Department of Agriculture and Water Resources detector dogs play a vital role in helping to protect Australia from exotic pests and diseases and are used in conjunction with a number of other biosecurity strategies and detection technologies. The department’s detector dog teams are deployed at international passenger terminals, mail facilities and courier depots throughout Australia.
What detector dogs are trained to find
Detector dogs are trained to find items that could bring pests or diseases into Australia such as certain food, plant material and animal products.
Arriving in Australia- Declare It page has a list of items that the dogs are trained to detect.
On average, our detector dogs can be expected to find between 3000 and 3500 biosecurity risk items during their working life.
How dogs respond to a detection
The department’s detector dogs are trained to respond in different ways depending on where they are working.
Active detector dogs
These dogs are trained to dig at the source of target odour. They are rewarded with food or a game of tug-of-war when they find biosecurity risk material. Active detector dogs mainly work at mail facilities and courier depots.
Passive response detector dogs
These dogs are trained to sit in the presence of target odour. They are rewarded with food from their handler when they find biosecurity risk material. Passive response detector dogs generally work among the public at international passenger terminals.
Multipurpose detector dogs
These dogs are trained to deliver the appropriate response in the environment in which they are operating. At an international passenger terminal, they will sit beside a passenger or baggage. When scanning objects in mail facilities and private depots they will dig at the source of target odour.
The number of detector dogs working for the department
Detector Dog Operations has approximately 60 dogs operating in international airports, seaports, mail centres and courier depots. A majority are labradors with our beagles being phased out.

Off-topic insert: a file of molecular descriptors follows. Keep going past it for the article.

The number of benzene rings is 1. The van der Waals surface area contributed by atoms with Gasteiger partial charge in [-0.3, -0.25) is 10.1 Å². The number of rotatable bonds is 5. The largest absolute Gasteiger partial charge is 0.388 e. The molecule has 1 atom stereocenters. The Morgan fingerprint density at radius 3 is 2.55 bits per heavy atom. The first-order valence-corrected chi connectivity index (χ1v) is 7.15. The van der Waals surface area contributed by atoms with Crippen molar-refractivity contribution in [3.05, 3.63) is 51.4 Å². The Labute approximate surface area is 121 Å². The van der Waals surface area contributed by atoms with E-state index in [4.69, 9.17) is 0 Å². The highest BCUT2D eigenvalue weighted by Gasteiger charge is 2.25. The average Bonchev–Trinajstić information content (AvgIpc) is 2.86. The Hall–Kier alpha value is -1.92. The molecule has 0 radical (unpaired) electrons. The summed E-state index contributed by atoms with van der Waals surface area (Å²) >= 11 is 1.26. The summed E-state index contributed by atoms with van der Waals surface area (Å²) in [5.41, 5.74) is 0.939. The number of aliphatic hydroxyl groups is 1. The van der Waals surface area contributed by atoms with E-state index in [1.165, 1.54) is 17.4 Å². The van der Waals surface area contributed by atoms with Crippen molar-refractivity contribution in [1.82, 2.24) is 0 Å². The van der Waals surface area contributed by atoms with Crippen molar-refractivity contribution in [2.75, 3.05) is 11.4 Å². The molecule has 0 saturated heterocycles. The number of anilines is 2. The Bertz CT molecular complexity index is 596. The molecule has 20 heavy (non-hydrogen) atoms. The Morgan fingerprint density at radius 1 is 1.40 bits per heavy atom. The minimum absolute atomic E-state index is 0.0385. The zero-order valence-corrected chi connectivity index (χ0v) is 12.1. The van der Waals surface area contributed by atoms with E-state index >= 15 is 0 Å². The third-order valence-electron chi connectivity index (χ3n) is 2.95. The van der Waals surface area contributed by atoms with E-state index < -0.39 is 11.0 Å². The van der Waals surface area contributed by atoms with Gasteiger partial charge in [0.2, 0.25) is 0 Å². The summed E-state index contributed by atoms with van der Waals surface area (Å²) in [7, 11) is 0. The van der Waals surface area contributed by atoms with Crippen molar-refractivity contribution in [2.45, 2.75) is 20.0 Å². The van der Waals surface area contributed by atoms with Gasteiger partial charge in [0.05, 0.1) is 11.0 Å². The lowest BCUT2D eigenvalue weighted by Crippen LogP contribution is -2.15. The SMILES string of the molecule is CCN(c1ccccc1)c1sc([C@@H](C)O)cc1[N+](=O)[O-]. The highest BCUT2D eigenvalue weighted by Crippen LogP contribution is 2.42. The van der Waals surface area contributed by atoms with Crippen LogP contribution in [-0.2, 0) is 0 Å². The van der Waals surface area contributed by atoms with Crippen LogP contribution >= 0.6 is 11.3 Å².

Why beagles are being replaced with labradors
Beagles have traditionally been used because of their high food drive and friendly public image.
- Labradors have other practical purposes - they can be trained as multipurpose dogs, because of their strong retrieve drive.
- Labradors are larger and more agile, making it easier for them to screen larger items at airports, mail centres, seaports and courier depots.
The Australian Government Department of Agriculture and Water Resources has a reliable source of suitable labradors available for training, the Australian Border Force breeds most of the labradors used by the department.
Where the trainee detector dogs are sourced from
Suitable labradors are sourced from the Australian Border Force Detector Dog Breeding program.
Labradors have an extraordinary sense of smell, are co-operative and gentle with people and possess extreme hunt, food and retrieve drives.
Initial training takes place then the dogs are deployed into the operational environment. Ongoing training forms part of our detector dogs’ daily routine to continually improve their capability.
Working life, and life after work
Our detector dogs have a working life of about six to eight years.
When they finish working in their biosecurity role, they are placed into loving homes (in some cases with one of their handlers), or move into the department’s training program for new detector dog handlers.
A brief history of biosecurity detector dogs
1991: Australia contracted a detector dog trainer from the US Department of Agriculture to help develop a pilot program in Australia.
1992: In February the first two detector dog teams became operational in Sydney and Brisbane.
1995: The department's detector dog operations were expanded by introducing active response dogs into international mail centres.
2002: After ten years of operation the program had expanded to 26 teams including six teams undertaking state government biosecurity work.
2009: Labradors were introduced into airport and seaport operations. Until this time only beagles were used as passive response detector dogs in these environments.
2011: Based on the success of a pilot program conducted in Brisbane, conversion of passive response labradors to multipurpose dogs commenced.
2012: The department celebrated twenty years of detector dogs as a part of a smart, integrated biosecurity system in Australia.
2015: A farewell event is held for the last five beagles working at Sydney airport.